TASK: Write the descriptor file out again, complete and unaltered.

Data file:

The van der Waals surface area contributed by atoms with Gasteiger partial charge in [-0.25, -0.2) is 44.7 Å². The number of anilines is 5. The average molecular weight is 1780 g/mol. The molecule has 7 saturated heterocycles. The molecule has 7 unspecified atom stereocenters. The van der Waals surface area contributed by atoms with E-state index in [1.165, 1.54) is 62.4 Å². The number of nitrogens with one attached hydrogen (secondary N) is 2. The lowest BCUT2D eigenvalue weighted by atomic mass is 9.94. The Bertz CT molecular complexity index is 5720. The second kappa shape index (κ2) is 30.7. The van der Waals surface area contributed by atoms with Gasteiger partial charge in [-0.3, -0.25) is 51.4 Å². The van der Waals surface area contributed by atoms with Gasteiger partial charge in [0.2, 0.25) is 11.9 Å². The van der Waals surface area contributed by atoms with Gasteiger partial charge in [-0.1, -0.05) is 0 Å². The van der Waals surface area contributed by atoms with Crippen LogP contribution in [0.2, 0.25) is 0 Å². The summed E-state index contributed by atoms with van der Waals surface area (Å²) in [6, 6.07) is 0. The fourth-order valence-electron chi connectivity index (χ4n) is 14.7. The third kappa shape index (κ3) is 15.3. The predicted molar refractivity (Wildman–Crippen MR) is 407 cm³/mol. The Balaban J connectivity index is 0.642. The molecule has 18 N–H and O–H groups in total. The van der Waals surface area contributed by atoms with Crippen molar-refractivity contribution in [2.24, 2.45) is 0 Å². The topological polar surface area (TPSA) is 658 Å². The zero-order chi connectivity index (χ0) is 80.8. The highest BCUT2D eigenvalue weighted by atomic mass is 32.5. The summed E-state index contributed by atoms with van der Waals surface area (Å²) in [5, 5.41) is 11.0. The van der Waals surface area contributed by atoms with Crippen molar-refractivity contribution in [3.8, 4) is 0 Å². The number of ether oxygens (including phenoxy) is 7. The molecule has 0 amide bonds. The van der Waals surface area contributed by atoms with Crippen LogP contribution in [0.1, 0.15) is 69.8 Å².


The van der Waals surface area contributed by atoms with Gasteiger partial charge in [-0.25, -0.2) is 44.7 Å². The number of anilines is 5. The average molecular weight is 1780 g/mol. The molecule has 7 saturated heterocycles. The molecule has 7 unspecified atom stereocenters. The van der Waals surface area contributed by atoms with E-state index in [1.165, 1.54) is 62.4 Å². The number of nitrogens with one attached hydrogen (secondary N) is 2. The lowest BCUT2D eigenvalue weighted by atomic mass is 9.94. The Bertz CT molecular complexity index is 5720. The second kappa shape index (κ2) is 30.7. The van der Waals surface area contributed by atoms with Gasteiger partial charge in [-0.3, -0.25) is 51.4 Å². The van der Waals surface area contributed by atoms with Gasteiger partial charge in [0.2, 0.25) is 11.9 Å². The van der Waals surface area contributed by atoms with Gasteiger partial charge in [-0.1, -0.05) is 0 Å². The van der Waals surface area contributed by atoms with Crippen LogP contribution in [0.2, 0.25) is 0 Å². The summed E-state index contributed by atoms with van der Waals surface area (Å²) in [6, 6.07) is 0. The fourth-order valence-electron chi connectivity index (χ4n) is 14.7. The third kappa shape index (κ3) is 15.3. The predicted molar refractivity (Wildman–Crippen MR) is 407 cm³/mol. The Balaban J connectivity index is 0.642. The molecule has 18 N–H and O–H groups in total. The van der Waals surface area contributed by atoms with Crippen molar-refractivity contribution in [2.24, 2.45) is 0 Å². The topological polar surface area (TPSA) is 658 Å². The zero-order chi connectivity index (χ0) is 80.8. The highest BCUT2D eigenvalue weighted by atomic mass is 32.5. The summed E-state index contributed by atoms with van der Waals surface area (Å²) in [5, 5.41) is 11.0. The van der Waals surface area contributed by atoms with Crippen molar-refractivity contribution in [3.8, 4) is 0 Å². The number of ether oxygens (including phenoxy) is 7. The molecule has 0 amide bonds. The van der Waals surface area contributed by atoms with Crippen LogP contribution in [0.1, 0.15) is 69.8 Å².